Contrary to the formal system where seeds are bought from commercial companies, in the informal system, it is the farmers themselves who provide their own seeds. In these countries, most peasants store part of the seeds from their harvest to reuse them the following year, exchange or sell them at local markets.
1.5 billion farmers depend on seeds saved from their own harvest. In West Africa, 90 to 98% of peasants produce their own seeds. In East and Southern Africa the figure is between 70 and 95%. For some useful plants (such as potatoes) almost 100% of the needs are thus covered.
In the countries of the South, farmers’ practices of saving, cultivating, exchanging and selling the seeds from their harvested crops are the basis of food security and their right to food.
Agricultural biodiversity has been developed over centuries by farmers who have evolved new varieties through breeding, maintained them through repeated cultivation, and adapted them to local conditions.
But this variety is now endangered. Through intellectual property rights such as patents and plant breeders’ rights or plant variety rights, access to genetic resources and their free use are made more difficult or even impossible for breeders and farmers. The informal seed system in which farmers freely cultivate, exchange and further develop seeds is being increasingly blocked by the commercial seed sector. Furthermore, there is increased market concentration in the commercial seed sector: today just three firms control around 50% of the proprietary seed market.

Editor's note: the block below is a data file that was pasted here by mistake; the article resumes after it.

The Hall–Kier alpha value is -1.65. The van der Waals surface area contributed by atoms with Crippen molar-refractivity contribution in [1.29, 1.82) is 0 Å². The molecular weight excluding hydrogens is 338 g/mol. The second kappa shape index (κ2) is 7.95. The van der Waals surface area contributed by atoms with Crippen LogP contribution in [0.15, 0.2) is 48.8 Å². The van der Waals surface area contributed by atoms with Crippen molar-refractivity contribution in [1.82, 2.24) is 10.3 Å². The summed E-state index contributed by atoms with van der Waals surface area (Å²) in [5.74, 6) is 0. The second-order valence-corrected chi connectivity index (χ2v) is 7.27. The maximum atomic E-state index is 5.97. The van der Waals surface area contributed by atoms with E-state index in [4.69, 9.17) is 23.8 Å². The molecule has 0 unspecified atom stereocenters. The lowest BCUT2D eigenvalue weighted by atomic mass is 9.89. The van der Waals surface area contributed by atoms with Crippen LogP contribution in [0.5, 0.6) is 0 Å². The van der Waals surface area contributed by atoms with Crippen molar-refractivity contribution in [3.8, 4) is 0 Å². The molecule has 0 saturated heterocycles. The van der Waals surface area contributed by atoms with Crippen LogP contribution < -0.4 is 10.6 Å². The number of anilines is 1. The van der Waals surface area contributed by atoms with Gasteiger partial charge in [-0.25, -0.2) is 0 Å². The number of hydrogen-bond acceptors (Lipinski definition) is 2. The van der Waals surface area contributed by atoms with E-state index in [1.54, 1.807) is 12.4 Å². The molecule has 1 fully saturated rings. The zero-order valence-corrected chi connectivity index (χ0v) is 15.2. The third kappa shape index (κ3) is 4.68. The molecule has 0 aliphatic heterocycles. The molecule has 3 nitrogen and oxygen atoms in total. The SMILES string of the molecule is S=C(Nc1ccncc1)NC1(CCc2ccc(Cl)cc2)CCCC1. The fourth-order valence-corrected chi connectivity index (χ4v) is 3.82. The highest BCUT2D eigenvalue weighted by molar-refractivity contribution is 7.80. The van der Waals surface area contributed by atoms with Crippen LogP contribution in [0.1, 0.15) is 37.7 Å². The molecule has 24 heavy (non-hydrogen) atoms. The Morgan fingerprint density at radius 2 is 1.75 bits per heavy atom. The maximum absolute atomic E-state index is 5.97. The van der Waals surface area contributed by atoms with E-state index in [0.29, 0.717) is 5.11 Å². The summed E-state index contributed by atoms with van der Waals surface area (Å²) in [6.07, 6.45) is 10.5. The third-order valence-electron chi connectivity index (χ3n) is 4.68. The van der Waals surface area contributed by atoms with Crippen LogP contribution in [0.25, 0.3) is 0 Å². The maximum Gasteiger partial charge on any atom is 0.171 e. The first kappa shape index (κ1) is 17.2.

In order to counteract this development, Public Eye supports free access to seeds and demands that human rights are given more weight than commercial interests in the definition of intellectual property rights to seeds.